In recent years, a raft of articles circulated in the Australian media contained disheartening news for women reading who were either already working in the field of law or who hoped one day to be. ‘Female lawyers being burnt out by the ‘boys’ club’ lamented one national masthead. ‘Glacial pace: one third of new law firm partners are women’ described another. In an age where the balance is finally but certainly shifting in many sectors, it’s unfortunately still the case that in many others the correction is happening at a snail’s pace, regardless of technological advancements or cries for change from within.
Law, in particular, has always been seen as a particularly conservative industry, with women in leadership positions and senior roles grossly underrepresented. In 2016, the proportion of women partners within Australian law was just 24.4%, with only a slight increase of 0.8% over the following 12 months.
Key industries within Australia, including law, are coming under increasing pressure to evolve. Challenged to ensure strategic frameworks are developed and implemented which nurture and provide opportunities for women to make their way to the C-suite, it’s also critical they are integrating (and capitalising on) constantly evolving tech applications to enhance commercial relationships and service output.
Mellissa Larkin was already a successful corporate lawyer after having spent years practicing both in Australia and abroad, when she decided to found her own firm in 2016. After nearly 20 years in the legal industry, Mellissa observed a rising tide of clients no longer content with paying exorbitant fees charged in 6 minute intervals for some indeterminate outcome. It was clear – businesses needed more than just legal support to successfully run their businesses. They needed a range of custom business advisory services. They wanted representatives who were trusted thought partners.
Something had to change, so she committed to forging her own path towards a new style of legal and business advisory practice.
Mellissa explains, “I knew that the traditional model was broken and there had to be a better way. Then once I’d started thinking about doing things differently – providing a service akin to that of an in-house legal team, flexible, affordable, building and growing real relationships with clients – working in a traditional role was no longer an option.”
Her vision was Peripheral Blue, a disruptive new style of legal and consulting practice championing equality, cultivating opportunity pathways for female legal practitioners, and embracing technology to streamline workflow. Internal and external communications would be improved and enhanced. Clients would be serviced better and more efficiently.
The firm, while based in Adelaide, South Australia, has fast moved into both legal and consulting work Australia-wide. Drawing on the combined expertise of some of the country’s most dynamic practitioners and consultants, Peripheral Blue offers clients access to top tier legal and consulting services without the traditional, often cost-prohibitive pricing structures. It was a bold decision, but one which ensures companies that may have previously been put off by or priced out of working with traditional ‘big name’ firms, can have ready and ongoing access top tier legal counsel and business consulting services.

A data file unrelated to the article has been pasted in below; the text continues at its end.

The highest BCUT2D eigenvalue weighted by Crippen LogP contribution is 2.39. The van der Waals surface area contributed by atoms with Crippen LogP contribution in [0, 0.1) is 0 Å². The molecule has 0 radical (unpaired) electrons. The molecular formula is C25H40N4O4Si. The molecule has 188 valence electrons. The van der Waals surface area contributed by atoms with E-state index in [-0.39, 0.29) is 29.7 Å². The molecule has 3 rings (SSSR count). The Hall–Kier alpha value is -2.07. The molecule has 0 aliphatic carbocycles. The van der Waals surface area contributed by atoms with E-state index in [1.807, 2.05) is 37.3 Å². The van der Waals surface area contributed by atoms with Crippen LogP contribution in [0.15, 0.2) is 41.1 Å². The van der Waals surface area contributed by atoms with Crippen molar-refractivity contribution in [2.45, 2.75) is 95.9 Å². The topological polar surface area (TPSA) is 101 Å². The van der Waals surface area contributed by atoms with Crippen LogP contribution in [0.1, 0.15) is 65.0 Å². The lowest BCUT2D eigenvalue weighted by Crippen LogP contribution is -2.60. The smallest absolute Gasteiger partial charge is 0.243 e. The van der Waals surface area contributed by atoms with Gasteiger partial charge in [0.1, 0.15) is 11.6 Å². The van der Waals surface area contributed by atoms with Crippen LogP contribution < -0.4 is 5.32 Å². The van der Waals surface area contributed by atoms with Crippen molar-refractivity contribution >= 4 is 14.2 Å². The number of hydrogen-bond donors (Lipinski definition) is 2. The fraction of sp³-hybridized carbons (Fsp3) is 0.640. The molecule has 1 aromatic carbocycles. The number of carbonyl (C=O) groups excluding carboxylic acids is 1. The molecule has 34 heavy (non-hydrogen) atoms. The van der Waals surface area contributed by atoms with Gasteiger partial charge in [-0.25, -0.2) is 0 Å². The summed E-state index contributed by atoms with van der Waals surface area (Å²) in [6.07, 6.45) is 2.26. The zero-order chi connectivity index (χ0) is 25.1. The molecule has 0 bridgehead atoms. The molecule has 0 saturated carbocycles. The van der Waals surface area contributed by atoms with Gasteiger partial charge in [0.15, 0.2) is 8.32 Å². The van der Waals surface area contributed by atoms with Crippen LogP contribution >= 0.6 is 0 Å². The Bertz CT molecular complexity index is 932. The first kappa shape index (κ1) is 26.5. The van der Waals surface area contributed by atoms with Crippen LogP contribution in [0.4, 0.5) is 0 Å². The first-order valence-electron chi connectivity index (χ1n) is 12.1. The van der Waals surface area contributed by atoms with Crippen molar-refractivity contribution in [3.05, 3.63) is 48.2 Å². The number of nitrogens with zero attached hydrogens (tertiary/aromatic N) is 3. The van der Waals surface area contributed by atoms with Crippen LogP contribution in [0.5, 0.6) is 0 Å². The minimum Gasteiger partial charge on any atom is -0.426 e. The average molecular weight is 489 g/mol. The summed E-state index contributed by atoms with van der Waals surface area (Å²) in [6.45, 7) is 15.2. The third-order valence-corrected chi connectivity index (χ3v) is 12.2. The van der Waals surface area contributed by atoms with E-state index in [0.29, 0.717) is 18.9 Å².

While there is still a place for traditional law firms, Mellissa firmly believes that “there is a very real need in today’s market for access to top-tier advice offered in a more flexible, cost-effective way.”
Traditional industries such as retail, publishing, education, and automotive have already been largely disrupted by technological advancements, yet conservative industries such as banking and law have been slow to follow. Paradoxically, while many nimble young startups leverage tech to execute clever ideas and agitate for change, they often lack the frameworks – including legal – required to ensure sustainability.
Whereas some new firms offer easy to access templates or ‘one size fits all’ legal documentation and services, they often fail to take into account the many and varied complexities that many SMEs without dedicated legal representation are facing.
“The risk with these type of services is that because they aren’t tailored to the client’s individual circumstances,” Mellissa explains, “they often don’t adequately mitigate or even address the risks their businesses face.”
Peripheral Blue’s approach combines the one non-negotiable from the traditional legal model – top-tier service and training with the employment of digital technology strategies, to advance an agile workforce and a new, more effective style of contemporary service provision.
“The use of a digital-first approach in the legal industry has been profound – it’s allowed us to streamline our processes, provide services in an agile and collaborative manner, and save clients money in the process.”
It is through just such careful consideration of client needs and staff wellbeing, and the strategic digitising of commercial opportunities, that Peripheral Blue is succeeding in positioning itself as a progressive new style of firm willing – and able – to revolutionise the way legal services are practiced in Australia.
About Mellissa Larkin:
Mellissa Larkin is the Founder and Managing Director of legal and consulting firm Peripheral Blue. In launching the business in 2016, her aim was to disrupt the legal and professional services industries by giving clients access to top tier, yet flexible, responsive legal and advisory services, without the top-tier price tag. A graduate of Flinders University, Mellissa has worked at high profile firms in Australia and internationally, having completed her Masters in Law at Trinity College, Dublin. She lives in Adelaide with her husband and three children.